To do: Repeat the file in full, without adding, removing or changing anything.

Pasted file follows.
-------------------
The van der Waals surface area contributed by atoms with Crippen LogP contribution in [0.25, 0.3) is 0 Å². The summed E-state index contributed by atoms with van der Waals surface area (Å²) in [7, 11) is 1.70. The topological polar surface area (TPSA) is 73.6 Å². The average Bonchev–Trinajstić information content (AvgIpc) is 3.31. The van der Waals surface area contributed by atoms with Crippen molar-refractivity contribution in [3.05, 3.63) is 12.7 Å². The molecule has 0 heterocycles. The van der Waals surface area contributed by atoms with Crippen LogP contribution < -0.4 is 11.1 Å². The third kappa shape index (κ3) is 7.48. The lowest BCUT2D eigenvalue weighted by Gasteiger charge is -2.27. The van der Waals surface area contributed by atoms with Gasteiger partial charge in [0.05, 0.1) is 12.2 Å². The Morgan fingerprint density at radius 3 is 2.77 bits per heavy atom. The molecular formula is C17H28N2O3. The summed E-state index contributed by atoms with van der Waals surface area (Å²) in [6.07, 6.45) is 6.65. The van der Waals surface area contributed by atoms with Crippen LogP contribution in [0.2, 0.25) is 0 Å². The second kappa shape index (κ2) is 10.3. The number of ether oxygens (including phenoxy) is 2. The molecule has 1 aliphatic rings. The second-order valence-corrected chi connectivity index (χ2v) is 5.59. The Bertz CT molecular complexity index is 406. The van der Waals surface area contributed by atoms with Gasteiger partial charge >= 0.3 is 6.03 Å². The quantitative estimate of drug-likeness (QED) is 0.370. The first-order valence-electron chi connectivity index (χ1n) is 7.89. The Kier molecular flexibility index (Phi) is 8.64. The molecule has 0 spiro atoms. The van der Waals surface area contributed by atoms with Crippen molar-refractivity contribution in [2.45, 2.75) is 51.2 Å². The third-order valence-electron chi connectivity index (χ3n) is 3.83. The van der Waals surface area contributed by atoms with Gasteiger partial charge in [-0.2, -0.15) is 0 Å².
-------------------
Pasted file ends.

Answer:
The van der Waals surface area contributed by atoms with Crippen LogP contribution in [0.25, 0.3) is 0 Å². The summed E-state index contributed by atoms with van der Waals surface area (Å²) in [7, 11) is 1.70. The topological polar surface area (TPSA) is 73.6 Å². The average Bonchev–Trinajstić information content (AvgIpc) is 3.31. The van der Waals surface area contributed by atoms with Crippen molar-refractivity contribution in [3.05, 3.63) is 12.7 Å². The molecule has 0 heterocycles. The van der Waals surface area contributed by atoms with Crippen LogP contribution < -0.4 is 11.1 Å². The third kappa shape index (κ3) is 7.48. The lowest BCUT2D eigenvalue weighted by Gasteiger charge is -2.27. The van der Waals surface area contributed by atoms with Gasteiger partial charge in [0.05, 0.1) is 12.2 Å². The Morgan fingerprint density at radius 3 is 2.77 bits per heavy atom. The molecular formula is C17H28N2O3. The summed E-state index contributed by atoms with van der Waals surface area (Å²) in [6.07, 6.45) is 6.65. The van der Waals surface area contributed by atoms with Crippen LogP contribution in [0.2, 0.25) is 0 Å². The second kappa shape index (κ2) is 10.3. The number of ether oxygens (including phenoxy) is 2. The molecule has 1 aliphatic rings. The second-order valence-corrected chi connectivity index (χ2v) is 5.59. The Bertz CT molecular complexity index is 406. The van der Waals surface area contributed by atoms with Gasteiger partial charge >= 0.3 is 6.03 Å². The quantitative estimate of drug-likeness (QED) is 0.370. The first-order valence-electron chi connectivity index (χ1n) is 7.89. The Kier molecular flexibility index (Phi) is 8.64. The molecule has 0 spiro atoms. The van der Waals surface area contributed by atoms with Crippen molar-refractivity contribution in [2.45, 2.75) is 51.2 Å². The third-order valence-electron chi connectivity index (χ3n) is 3.83. The van der Waals surface area contributed by atoms with Gasteiger partial charge in [-0.2, -0.15) is 0 Å².